At least in 5 Brigade, infantry commanders showed an overwhelming preference for attacks by night rather than by day. Silent attacks found little favour anywhere, but it was recognised that, however much the supporting arms might exert themselves, the men on foot must still expect to fight their own way forward. If enemy positions were accurately known, timed concentrations by the artillery were thought to give better results than barrages, particularly in broken country. During consolidation, the direct support of tanks should be supplemented where necessary by the defensive fire of artillery on prearranged tasks.

In defence, the infantry were invited to take a leaf from the German book by holding the FDLs with few men more heavily armed. Only so could frequent reliefs be made within battalions and sub-units and the necessary advantage taken of buildings that offered observation posts and shelter from the weather and enemy fire. Patrolling, infiltration, street fighting and camouflage were technical skills that would call for practice during training. Fighting in Italy made severer demands on the physical fitness of infantrymen than in Africa, where it had usually been possible to carry the infantry page 169 into battle on lorries. It was found, however, that leather jerkins and gas capes made it unnecessary to take the heavier greatcoats and groundsheets into action. Straw, usually plentiful round farmhouses, could be used to give extra warmth. Though mules were satisfactory supply carriers in steep places – seventy was the suggested scale for a battalion – infantrymen could still not neglect to carry hard rations, full water bottles and as much ammunition as possible.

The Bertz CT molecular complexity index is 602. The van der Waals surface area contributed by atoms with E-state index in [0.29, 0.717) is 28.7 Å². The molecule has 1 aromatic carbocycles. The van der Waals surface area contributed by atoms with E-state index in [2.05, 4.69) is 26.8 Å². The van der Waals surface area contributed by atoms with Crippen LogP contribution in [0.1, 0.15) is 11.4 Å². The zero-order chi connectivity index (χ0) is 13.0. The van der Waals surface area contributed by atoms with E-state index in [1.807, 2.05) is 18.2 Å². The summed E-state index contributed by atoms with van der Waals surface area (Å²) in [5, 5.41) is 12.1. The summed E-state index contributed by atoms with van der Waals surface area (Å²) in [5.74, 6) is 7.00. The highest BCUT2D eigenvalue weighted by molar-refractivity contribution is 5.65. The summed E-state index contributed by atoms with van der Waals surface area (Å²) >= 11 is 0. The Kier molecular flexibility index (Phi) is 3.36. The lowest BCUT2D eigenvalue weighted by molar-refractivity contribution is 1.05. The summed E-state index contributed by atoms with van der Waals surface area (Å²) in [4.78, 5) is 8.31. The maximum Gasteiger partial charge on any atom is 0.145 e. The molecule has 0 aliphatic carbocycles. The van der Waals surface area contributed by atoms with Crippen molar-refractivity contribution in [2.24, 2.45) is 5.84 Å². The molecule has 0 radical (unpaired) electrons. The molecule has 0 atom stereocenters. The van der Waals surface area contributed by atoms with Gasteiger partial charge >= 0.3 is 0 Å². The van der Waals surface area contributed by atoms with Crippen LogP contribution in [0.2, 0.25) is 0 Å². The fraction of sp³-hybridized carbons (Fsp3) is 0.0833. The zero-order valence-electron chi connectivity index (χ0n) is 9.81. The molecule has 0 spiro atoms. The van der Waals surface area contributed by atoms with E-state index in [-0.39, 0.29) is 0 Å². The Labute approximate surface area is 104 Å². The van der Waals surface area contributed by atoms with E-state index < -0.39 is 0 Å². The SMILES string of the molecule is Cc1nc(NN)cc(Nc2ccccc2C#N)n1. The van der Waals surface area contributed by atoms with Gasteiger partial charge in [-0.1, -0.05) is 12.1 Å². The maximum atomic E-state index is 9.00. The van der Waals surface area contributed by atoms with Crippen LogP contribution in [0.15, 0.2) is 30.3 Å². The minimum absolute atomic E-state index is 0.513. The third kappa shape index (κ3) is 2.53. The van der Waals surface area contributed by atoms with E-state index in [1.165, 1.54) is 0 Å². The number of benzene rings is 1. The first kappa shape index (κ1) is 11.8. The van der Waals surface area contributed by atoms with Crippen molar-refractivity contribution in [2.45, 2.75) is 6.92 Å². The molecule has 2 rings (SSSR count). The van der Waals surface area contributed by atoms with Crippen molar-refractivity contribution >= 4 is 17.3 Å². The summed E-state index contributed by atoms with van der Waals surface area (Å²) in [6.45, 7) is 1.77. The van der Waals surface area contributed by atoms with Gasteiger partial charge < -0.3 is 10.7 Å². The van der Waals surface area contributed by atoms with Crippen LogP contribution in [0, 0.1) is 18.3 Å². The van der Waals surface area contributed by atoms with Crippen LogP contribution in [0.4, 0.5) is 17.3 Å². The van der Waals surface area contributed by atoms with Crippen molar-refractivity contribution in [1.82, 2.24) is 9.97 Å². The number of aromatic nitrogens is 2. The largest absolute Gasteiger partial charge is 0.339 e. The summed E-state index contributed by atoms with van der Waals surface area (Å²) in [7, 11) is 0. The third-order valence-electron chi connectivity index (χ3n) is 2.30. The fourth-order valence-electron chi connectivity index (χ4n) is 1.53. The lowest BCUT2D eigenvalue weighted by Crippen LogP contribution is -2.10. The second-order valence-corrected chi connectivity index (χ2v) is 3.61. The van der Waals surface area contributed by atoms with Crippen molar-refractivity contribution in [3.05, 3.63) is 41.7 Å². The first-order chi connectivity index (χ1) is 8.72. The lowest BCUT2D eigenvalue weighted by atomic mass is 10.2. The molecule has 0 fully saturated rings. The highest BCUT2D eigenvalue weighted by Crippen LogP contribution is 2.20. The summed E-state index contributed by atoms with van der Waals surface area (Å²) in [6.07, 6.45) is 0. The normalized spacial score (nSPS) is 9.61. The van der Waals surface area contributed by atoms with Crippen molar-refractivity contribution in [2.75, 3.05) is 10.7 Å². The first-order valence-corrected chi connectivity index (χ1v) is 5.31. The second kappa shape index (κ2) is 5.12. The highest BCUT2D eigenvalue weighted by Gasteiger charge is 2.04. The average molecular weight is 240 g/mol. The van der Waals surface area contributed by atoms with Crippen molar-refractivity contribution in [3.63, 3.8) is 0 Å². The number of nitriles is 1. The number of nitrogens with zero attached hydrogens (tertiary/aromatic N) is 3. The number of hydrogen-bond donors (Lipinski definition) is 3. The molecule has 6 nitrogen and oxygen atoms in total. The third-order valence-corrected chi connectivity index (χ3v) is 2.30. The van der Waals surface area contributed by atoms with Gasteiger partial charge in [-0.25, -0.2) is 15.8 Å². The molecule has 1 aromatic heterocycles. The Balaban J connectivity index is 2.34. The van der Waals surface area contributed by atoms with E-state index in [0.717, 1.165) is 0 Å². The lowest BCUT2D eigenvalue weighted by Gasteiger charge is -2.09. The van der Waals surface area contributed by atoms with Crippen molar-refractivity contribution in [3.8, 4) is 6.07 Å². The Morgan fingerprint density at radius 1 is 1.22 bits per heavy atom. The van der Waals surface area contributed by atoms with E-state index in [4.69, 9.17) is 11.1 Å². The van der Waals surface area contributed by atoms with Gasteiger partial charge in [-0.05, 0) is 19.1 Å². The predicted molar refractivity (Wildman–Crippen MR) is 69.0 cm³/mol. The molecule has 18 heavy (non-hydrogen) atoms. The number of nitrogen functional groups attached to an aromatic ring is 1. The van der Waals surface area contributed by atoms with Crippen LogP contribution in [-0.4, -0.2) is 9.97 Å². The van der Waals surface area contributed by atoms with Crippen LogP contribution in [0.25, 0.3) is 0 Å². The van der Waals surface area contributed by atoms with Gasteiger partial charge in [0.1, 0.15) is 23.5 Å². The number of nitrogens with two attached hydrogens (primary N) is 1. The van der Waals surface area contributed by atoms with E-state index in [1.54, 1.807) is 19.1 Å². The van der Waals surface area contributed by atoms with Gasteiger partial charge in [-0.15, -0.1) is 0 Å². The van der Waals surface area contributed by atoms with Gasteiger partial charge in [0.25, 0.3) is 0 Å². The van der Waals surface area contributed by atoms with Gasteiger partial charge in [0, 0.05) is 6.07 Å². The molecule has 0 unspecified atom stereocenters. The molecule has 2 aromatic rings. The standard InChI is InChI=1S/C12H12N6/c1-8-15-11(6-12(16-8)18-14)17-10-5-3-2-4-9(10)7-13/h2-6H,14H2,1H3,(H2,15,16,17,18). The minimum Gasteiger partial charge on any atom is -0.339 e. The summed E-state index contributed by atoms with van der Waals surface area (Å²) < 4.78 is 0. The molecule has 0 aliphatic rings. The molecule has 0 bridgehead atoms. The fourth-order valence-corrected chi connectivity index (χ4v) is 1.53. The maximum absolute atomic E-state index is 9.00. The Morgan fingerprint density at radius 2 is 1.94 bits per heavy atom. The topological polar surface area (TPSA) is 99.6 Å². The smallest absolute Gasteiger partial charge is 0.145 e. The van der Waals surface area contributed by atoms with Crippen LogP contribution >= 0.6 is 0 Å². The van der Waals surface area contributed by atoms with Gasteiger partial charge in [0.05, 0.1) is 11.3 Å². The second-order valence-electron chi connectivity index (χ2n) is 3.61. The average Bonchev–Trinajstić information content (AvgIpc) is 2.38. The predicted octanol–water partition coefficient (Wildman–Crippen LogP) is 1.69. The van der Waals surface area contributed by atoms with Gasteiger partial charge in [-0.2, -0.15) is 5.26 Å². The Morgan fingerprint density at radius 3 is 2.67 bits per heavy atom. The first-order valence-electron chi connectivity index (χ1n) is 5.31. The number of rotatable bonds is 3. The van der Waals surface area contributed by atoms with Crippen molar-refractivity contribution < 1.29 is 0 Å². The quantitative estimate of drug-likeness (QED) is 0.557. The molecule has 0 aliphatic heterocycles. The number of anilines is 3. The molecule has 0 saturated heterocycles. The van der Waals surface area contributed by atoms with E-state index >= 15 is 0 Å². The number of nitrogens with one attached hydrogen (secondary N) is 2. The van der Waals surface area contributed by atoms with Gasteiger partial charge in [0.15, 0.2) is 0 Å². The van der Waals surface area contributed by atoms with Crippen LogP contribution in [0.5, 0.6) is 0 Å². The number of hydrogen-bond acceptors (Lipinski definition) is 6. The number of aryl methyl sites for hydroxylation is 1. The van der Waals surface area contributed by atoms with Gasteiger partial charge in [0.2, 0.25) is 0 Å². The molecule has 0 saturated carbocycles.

The campaign taught the artillery the need for the early and detailed reconnaissance of gun positions, with a special eye to their accessibility. The gunners were aware that they had not been fully effective in neutralising the enemy during the attack and asked for more time in which to prepare their plans and for a delay fuse able to penetrate well-built defences before exploding. Apart from the disturbing effects of the weather, one of the main troubles of the gunners was the poor detail of the Italian maps, which handicapped observers and made map-shooting unreliable.

The Division was happy in its artillery weapon. By this time the 25-pounder gun-howitzer had outlived its novelty and proved its worth and was moving inevitably along the road that leads through familiarity to fame. Given the time that sanctifies, this lovable gun was clearly destined for a legendary prestige to be matched only by that of the French soixante-quinze. It had no rival for the loyalty of field gunners, who, a war and a generation earlier, had divided their devotion between the 18-pounder and the ‘four-five how’. Its very universality reminded the New Zealand gunners how many allies shared their craft. At any given time some layer would be centring the same bubble with the same deft anti-clockwise flick of the elevating gear, and reporting ready – in some strange tongue or accent. The furniture of the gun and the jingle of the drag-ropes as it bounced round the bend of a road made bonds of alliance. But the prime purpose of the 25-pounder was less to unite friends than to scatter enemies.